Lately, I have really been happiest with my images that push the limits. The images that don’t follow the rules. The images where I let go and let the moment take control. The images that others may find flaws in, I find beauty and a story.
That is what freelensing is all about – letting go. Using a different technique to capture the light, the moment. Not worrying about a technically perfect photo; instead, embracing the flaws and finding the beauty in them.
I dabbled in freelensing here and there and mostly found myself frustrated. It wasn’t until I made it my mission to learn it and do well with it that I finally got it. I made my mind up that I was determined to figure it out and didn’t give up until I got it. You have to do it a lot, and I mean a LOT, if you want to get good at it. So that’s what I did. There are so many photographers who take this and just fly with it! I love looking at others’ freelensed images. Many of them have shared tips on freelensing as well, but I hope that you will take something new from my tips that will help you figure out this fun technique.
First, let’s talk lenses. I’ve used a variety of prime lenses from a 20mm to an 85mm. I now own just two lenses, the Canon 50mm 1.4 and the Sigma 35mm 1.4, both of which I use regularly for freelensing. I’ve found that my 50mm 1.4 gives me results that I like the most. It’s been my go-to lens when I know I want to get some freelensed shots. I have noticed that with a wider lens, such as the 35mm, it is harder to get focus. The wider the lens is, the less you need to pull away, and vice versa. I don’t have a zoom lens so I have not tried freelensing with one, but I don’t imagine zooms would be a good choice. Having a small, light-weight lens is important, especially while you’re new at this. You have to be able to have a strong grip on the lens and move it around very carefully. I think the 50mm’s size is just right and the focal length is what has yielded the best results for me.
The first thing I do is set the focus to infinity. If you’re one to shoot wide open, try stopping down to 2.0 or more, at least while you’re getting the hang of it. After you get your settings as close to what you’ll need as possible, take your lens off. With your lens pressed up against the body as if you’re about to attach it, point your camera to an object and look through the viewfinder. I want you to be about 12-18 inches from thesubject for now as I think this is the easiest way to start out – something close and inanimate. When you look through the viewfinder, your subject should be out of focus. You’ll be pulling the lens away to “focus”, in a way, rather than using autofocus or manually focusing with the ring around your lens.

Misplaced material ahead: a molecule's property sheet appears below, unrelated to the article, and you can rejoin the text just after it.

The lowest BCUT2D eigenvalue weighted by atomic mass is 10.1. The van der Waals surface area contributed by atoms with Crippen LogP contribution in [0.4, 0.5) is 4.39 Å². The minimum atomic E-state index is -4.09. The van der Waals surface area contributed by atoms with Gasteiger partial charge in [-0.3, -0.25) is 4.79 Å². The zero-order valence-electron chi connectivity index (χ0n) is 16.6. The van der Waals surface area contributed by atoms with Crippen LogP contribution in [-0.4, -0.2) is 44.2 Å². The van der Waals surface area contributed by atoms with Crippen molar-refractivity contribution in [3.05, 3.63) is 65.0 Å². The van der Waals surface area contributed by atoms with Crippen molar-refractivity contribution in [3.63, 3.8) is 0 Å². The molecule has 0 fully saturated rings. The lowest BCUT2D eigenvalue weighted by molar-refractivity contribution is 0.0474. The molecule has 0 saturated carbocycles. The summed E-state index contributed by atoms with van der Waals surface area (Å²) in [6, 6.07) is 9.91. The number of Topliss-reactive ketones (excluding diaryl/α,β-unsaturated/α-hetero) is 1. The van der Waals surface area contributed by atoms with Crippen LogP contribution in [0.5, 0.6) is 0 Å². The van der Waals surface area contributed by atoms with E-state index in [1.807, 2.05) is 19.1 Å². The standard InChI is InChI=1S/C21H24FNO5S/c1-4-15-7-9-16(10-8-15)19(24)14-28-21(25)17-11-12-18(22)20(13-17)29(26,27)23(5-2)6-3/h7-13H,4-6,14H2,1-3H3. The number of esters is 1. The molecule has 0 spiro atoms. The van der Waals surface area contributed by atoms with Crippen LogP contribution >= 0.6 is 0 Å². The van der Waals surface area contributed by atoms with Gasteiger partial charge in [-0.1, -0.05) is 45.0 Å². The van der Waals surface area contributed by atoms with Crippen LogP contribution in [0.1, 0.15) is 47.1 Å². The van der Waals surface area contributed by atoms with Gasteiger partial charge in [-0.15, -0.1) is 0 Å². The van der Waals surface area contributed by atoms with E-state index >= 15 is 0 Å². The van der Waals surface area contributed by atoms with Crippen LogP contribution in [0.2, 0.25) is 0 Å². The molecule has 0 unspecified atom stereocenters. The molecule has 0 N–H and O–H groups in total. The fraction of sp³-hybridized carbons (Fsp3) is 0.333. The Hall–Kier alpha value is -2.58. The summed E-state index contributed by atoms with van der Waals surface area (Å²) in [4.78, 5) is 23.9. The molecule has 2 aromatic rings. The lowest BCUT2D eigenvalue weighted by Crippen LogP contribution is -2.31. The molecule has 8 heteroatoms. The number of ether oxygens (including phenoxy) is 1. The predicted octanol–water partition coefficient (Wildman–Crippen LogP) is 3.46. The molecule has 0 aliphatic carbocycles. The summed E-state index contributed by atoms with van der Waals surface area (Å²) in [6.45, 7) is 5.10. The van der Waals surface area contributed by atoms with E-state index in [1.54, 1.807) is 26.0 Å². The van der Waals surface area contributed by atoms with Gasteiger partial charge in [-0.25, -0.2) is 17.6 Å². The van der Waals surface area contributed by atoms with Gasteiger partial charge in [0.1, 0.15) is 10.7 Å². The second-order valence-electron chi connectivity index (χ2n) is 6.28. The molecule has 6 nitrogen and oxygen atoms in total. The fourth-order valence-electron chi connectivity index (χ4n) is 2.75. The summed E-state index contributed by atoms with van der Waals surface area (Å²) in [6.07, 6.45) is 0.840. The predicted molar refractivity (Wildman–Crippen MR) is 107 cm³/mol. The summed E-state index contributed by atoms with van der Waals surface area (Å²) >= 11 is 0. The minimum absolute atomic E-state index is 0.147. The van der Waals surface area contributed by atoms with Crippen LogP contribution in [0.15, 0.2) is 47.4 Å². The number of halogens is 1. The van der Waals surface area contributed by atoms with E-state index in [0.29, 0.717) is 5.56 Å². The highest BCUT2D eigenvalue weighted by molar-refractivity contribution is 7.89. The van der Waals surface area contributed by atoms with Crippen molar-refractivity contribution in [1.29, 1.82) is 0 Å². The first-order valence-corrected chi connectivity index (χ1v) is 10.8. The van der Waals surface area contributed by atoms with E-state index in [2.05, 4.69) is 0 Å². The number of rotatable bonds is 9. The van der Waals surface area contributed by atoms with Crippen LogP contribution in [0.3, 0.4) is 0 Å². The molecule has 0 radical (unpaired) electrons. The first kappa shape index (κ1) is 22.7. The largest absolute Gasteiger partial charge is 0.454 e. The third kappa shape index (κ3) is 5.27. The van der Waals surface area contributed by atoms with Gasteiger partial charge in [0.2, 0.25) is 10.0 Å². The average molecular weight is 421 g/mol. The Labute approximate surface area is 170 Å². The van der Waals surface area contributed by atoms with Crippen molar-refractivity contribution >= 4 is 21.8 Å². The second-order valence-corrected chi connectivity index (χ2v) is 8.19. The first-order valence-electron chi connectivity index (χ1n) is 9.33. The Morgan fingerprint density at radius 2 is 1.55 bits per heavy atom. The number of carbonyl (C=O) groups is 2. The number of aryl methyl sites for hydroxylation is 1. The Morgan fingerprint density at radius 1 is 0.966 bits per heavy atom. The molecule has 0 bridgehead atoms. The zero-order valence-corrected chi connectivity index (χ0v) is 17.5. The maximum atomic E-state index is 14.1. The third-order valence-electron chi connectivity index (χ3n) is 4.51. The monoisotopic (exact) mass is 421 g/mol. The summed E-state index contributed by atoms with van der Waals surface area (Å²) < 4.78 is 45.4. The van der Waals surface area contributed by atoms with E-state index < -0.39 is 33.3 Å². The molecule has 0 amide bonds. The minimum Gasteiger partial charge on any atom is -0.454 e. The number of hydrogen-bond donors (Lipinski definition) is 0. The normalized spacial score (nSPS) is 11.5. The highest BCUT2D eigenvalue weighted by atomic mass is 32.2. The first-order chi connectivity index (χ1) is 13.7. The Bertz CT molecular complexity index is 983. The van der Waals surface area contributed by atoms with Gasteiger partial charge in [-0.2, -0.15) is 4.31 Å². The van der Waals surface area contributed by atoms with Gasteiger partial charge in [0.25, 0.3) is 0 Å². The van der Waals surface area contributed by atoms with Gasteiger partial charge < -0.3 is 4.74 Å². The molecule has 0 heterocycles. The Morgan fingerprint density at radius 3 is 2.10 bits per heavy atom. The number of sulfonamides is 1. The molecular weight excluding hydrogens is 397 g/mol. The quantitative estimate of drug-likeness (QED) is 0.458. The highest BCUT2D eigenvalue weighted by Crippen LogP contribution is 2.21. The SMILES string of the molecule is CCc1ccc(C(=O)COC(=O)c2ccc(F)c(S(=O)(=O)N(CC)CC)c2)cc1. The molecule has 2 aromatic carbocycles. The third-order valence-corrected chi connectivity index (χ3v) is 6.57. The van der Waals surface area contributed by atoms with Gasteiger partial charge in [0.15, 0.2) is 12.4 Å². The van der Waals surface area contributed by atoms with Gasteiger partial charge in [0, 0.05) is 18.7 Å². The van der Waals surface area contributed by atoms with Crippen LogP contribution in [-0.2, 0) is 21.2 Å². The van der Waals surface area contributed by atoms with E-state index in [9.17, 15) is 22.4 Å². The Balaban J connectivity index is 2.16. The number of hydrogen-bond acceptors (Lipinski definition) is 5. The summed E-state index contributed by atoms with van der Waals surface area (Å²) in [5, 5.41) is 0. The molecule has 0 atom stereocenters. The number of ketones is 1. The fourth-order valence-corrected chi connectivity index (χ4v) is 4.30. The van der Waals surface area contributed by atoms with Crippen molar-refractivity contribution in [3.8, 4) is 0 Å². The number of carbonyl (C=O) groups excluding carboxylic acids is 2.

Now, slowly start to tilt the bottom of the lens up and away from the camera body. Keep going until you find focus in your subject, then take a shot. I suggest tilting the bottom of the lens up for now, because it tends to be the easiest way to maneuver the lens. Of course, you can tilt it diagonally, sideways, or from the top. Play around with the direction you tilt it and find what you like best – this may change depending on the subject as well. Think about what your intent is with the shot; if your subject is off to one side and you want the length of that subject to be (at least partially) in focus, then you’ll need to pull your lens from the side, rather than from the bottom.
As I mentioned earlier, I suggest starting out shooting inanimate objects until you get the hang of finding the desired plane of focus. Moving subjects are much harder and you may get too frustrated if you start out with that kind of subject.
If you’re struggling to see what’s in focus through your viewfinder, switch to live view mode and watch the back of the screen as you pull the lens away and take your pictures. In fact, watching the screen as you tilt the lens in every direction, will be a good way to really see that focal plane move around. Pay attention to what comes into focus and where, as you pull the lens out from the bottom, the top, the left, and the right. Once I started using this method, I was able to nail focus almost every time. My vision is pretty terrible and I wear glasses, so that could be why this method has served me well, but I’ve had so many tell me that this was a game changer for them, too, so it’s definitely worth a try.
I can almost guarantee that you won’t get it right away. I don’t mean that in a discouraging way, but the opposite actually. Just know that it takes time for everyone but if you keep at it long enough, it will click eventually! As I mentioned before, practice on inanimate objects at first rather than say, children or other moving subjects. As with anything, the more you do it, the better you will be at it.
Before we wrap things up, there are a few things that you should be aware of before you begin. We all know how important it is to keep the insides of your camera clean. If it is really windy, raining, if you’re on a sandy beach, or in an extra dusty area, it’s typically not a good idea to freelens. Use your best judgement and take care of your gear. Now having said that, there are ways around those situations sometimes. I have a whole series of freelensed shots where it was raining at sunset (gorrrgeous!!), but I was inside a garage where it was nice and dry the whole time. Be resourceful and find ways to get those unique shots and still keep your gear safe!
My biggest advice is to just shoot shoot shoot. Then shoot some more. Like I stated in the beginning, you’re going to have to do this a lot if you want to get good at it. Become obsessed with it; determined to get some images you can fall in love with. We all get into creative ruts at times, and trying a new technique is a perfect way to get out of one. Let go of technicalities and perfection. Embrace the beauty in the imperfections.
Good luck and I truly hope my tips have helped you!